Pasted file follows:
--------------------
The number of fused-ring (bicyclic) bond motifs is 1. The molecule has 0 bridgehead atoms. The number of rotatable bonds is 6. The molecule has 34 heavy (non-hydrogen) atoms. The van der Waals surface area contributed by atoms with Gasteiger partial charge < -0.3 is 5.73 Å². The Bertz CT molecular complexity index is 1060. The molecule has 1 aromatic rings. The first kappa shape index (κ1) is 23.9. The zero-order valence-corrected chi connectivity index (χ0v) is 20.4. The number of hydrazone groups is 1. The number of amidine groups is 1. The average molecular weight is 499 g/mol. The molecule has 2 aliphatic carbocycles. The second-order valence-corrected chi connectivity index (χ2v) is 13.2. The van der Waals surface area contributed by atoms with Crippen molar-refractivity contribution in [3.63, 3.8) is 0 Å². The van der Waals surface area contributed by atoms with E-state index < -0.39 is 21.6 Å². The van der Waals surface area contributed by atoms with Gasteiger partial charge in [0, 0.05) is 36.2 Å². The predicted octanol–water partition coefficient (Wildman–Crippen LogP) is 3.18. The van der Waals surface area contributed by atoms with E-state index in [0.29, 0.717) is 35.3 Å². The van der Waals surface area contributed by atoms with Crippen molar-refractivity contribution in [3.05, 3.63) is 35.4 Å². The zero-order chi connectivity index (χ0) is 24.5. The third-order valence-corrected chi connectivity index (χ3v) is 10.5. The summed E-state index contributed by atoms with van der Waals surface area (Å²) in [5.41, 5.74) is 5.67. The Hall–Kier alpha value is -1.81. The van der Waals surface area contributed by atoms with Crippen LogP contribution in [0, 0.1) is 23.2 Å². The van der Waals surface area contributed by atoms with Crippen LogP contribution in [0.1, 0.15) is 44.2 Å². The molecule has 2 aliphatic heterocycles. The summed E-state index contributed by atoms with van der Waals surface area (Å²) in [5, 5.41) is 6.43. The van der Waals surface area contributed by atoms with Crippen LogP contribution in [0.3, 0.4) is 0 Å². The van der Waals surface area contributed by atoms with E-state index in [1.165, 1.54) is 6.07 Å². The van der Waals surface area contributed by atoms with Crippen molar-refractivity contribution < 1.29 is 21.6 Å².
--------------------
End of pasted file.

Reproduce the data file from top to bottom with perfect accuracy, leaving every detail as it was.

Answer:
The number of fused-ring (bicyclic) bond motifs is 1. The molecule has 0 bridgehead atoms. The number of rotatable bonds is 6. The molecule has 34 heavy (non-hydrogen) atoms. The van der Waals surface area contributed by atoms with Gasteiger partial charge < -0.3 is 5.73 Å². The Bertz CT molecular complexity index is 1060. The molecule has 1 aromatic rings. The first kappa shape index (κ1) is 23.9. The zero-order valence-corrected chi connectivity index (χ0v) is 20.4. The number of hydrazone groups is 1. The number of amidine groups is 1. The average molecular weight is 499 g/mol. The molecule has 2 aliphatic carbocycles. The second-order valence-corrected chi connectivity index (χ2v) is 13.2. The van der Waals surface area contributed by atoms with Crippen molar-refractivity contribution in [3.63, 3.8) is 0 Å². The van der Waals surface area contributed by atoms with E-state index < -0.39 is 21.6 Å². The van der Waals surface area contributed by atoms with Gasteiger partial charge in [0, 0.05) is 36.2 Å². The predicted octanol–water partition coefficient (Wildman–Crippen LogP) is 3.18. The van der Waals surface area contributed by atoms with E-state index in [0.29, 0.717) is 35.3 Å². The van der Waals surface area contributed by atoms with Crippen molar-refractivity contribution in [3.05, 3.63) is 35.4 Å². The zero-order chi connectivity index (χ0) is 24.5. The third-order valence-corrected chi connectivity index (χ3v) is 10.5. The summed E-state index contributed by atoms with van der Waals surface area (Å²) in [5.41, 5.74) is 5.67. The Hall–Kier alpha value is -1.81. The van der Waals surface area contributed by atoms with Crippen LogP contribution in [0, 0.1) is 23.2 Å². The van der Waals surface area contributed by atoms with Crippen LogP contribution in [0.1, 0.15) is 44.2 Å². The molecule has 2 aliphatic heterocycles. The summed E-state index contributed by atoms with van der Waals surface area (Å²) in [5, 5.41) is 6.43. The van der Waals surface area contributed by atoms with Crippen LogP contribution in [0.3, 0.4) is 0 Å². The van der Waals surface area contributed by atoms with E-state index in [1.165, 1.54) is 6.07 Å². The van der Waals surface area contributed by atoms with Crippen molar-refractivity contribution < 1.29 is 21.6 Å².